[ Thursday, February 12, 2015 ]


More on the Anthem Hack, and "What It Means": I've posted several posts on the Anthem hack, and I'm not the only one.  AHLA sent out an email to its HIT and payers, plans and managed care practice groups explaining the hack and the class-action lawsuits already filed.  More news is out today, from experts who think 2015 will be "the year of the healthcare hack."  Maybe, maybe not, but the news does bring a few additional issues to mind:

First, as the AHLA email points out, the initial lawsuits and some of the initial reporting point to the lack of encryption as a big factor.  Some have indicated that the Anthem hack may cause HHS to harden the encryption requirement of the Security Rule (as you know, encryption is not a required element, only an addressable one, and HIPAA covered entities are free to forego encryption if they reasonably determine it's not right for them).  However, the hackers apparently got user credentials; even if the data had been encrypted, the hackers could have used the credentials to de-crypt the data.  The fact that encryption would've been irrelevant probably won't stop those claiming encryption should become required, but it's worth considering.

Secondly, some of the reporting is highlighting the "monetization" issue, which I've always seen as the issue.  The hackers probably don't want the data because they're going to use the data; they want it so they can sell it to someone else who will use it for identity theft.  If that's the case, there is a multi-tier market, which could be good or bad: as the data changes hands, it's harder and harder to catch the initial culprit; on the other hand, if there are several steps between the point of theft and the point of use, there are several opportunities to put systems or safeguards in place to catch the actors and/or prevent the improper use.  In other words, you might not be able to stop the thief, but if you can stop the purchaser from using the stolen data, the criminal enterprise falls apart.  Something to consider.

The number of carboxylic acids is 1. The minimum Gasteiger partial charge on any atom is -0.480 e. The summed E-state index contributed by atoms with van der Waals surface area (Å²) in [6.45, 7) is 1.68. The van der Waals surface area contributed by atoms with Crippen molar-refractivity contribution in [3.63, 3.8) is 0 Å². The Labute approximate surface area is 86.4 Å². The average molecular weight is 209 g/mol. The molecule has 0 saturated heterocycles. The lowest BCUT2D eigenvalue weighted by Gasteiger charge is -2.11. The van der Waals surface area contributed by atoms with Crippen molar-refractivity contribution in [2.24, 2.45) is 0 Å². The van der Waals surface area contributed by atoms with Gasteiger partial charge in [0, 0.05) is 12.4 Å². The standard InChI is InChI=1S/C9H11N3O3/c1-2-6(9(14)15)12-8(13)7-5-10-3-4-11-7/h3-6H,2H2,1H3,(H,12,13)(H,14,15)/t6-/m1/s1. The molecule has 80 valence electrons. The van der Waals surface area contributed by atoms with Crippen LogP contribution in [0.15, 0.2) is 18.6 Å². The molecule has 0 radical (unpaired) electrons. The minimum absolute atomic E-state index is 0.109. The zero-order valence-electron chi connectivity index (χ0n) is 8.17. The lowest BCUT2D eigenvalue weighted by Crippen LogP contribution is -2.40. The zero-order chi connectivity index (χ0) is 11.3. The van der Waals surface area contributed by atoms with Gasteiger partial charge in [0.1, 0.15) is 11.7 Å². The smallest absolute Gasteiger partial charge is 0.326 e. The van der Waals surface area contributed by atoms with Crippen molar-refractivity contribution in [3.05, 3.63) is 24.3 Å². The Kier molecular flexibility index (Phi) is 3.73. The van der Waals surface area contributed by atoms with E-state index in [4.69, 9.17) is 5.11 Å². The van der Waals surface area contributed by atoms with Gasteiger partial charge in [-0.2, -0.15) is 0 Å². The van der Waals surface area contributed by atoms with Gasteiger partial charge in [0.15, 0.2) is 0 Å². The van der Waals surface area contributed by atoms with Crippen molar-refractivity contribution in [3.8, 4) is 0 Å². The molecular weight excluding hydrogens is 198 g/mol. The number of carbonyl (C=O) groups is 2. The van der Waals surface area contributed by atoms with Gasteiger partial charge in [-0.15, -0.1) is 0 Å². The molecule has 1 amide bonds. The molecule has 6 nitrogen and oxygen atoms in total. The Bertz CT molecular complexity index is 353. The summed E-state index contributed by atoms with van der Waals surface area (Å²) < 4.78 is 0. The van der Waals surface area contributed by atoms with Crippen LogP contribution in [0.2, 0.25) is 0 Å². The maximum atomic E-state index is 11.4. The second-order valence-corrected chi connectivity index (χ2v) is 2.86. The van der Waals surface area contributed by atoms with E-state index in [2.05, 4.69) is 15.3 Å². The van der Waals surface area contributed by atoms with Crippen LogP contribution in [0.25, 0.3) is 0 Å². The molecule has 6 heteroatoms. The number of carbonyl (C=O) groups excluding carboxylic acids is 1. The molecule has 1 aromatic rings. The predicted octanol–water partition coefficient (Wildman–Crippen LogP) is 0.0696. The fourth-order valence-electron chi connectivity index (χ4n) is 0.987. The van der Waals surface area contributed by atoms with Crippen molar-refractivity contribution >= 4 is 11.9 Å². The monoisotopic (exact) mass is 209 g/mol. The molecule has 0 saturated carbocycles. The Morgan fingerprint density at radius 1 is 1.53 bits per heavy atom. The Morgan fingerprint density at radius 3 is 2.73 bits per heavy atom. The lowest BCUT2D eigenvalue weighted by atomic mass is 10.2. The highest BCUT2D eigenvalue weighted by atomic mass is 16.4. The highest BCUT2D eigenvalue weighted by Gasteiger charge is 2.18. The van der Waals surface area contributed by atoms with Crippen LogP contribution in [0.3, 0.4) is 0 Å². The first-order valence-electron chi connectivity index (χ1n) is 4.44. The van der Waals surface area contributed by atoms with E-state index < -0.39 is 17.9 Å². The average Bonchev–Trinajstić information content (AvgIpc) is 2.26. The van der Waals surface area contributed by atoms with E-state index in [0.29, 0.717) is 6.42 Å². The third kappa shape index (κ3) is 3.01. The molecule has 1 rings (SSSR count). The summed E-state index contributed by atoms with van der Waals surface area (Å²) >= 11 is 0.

Another issue I hadn't thought about previously: not only can the stolen medical identity be used to obtain needed healthcare services (an impostor uses the stolen identity to directly receive needed healthcare services), the stolen identity could also be used to obtain unnecessary services.  I can think of two examples: a stolen identity could be used to obtain Oxycontin or other prescription drugs that could then be resold, or could be used to bill for services that are not actually provided.  In both cases healthcare providers would be required to be part of the scam, either unwillingly (a convincing doctor-shopping patient gets painkiller prescriptions) or willingly (a doctor bills for services not provided), but that's not inconceivable.  My previous thoughts focused on the receipt of actual, needed services, in which case the value proposition is harder to see (you need an ultimate purchaser of the stolen identity who currently needs healthcare services); however, that's not the case, since you could get prescription drugs to sell on the black market.  I hadn't considered that.

Finally, I had recently heard that while social security or credit card numbers don't bring much more than a couple of dollars each on the black market anymore, a stolen medical identity might be worth $50.  In today's news from Reuters, it seems that a stolen medical identity is now worth only $20.  These aren't hard and fast numbers, but still, that's a pretty big devaluation.  Maybe the supply of medical identities (and concommitantly, the amount of hacking) is growing so fast the price is dropping; maybe hacker buyers are determining that medical identities aren't all that valuable; or maybe there's really not that big a market of buyers out there after all.  I have no idea, but it's worth considering. 

Jeff [10:50 AM]

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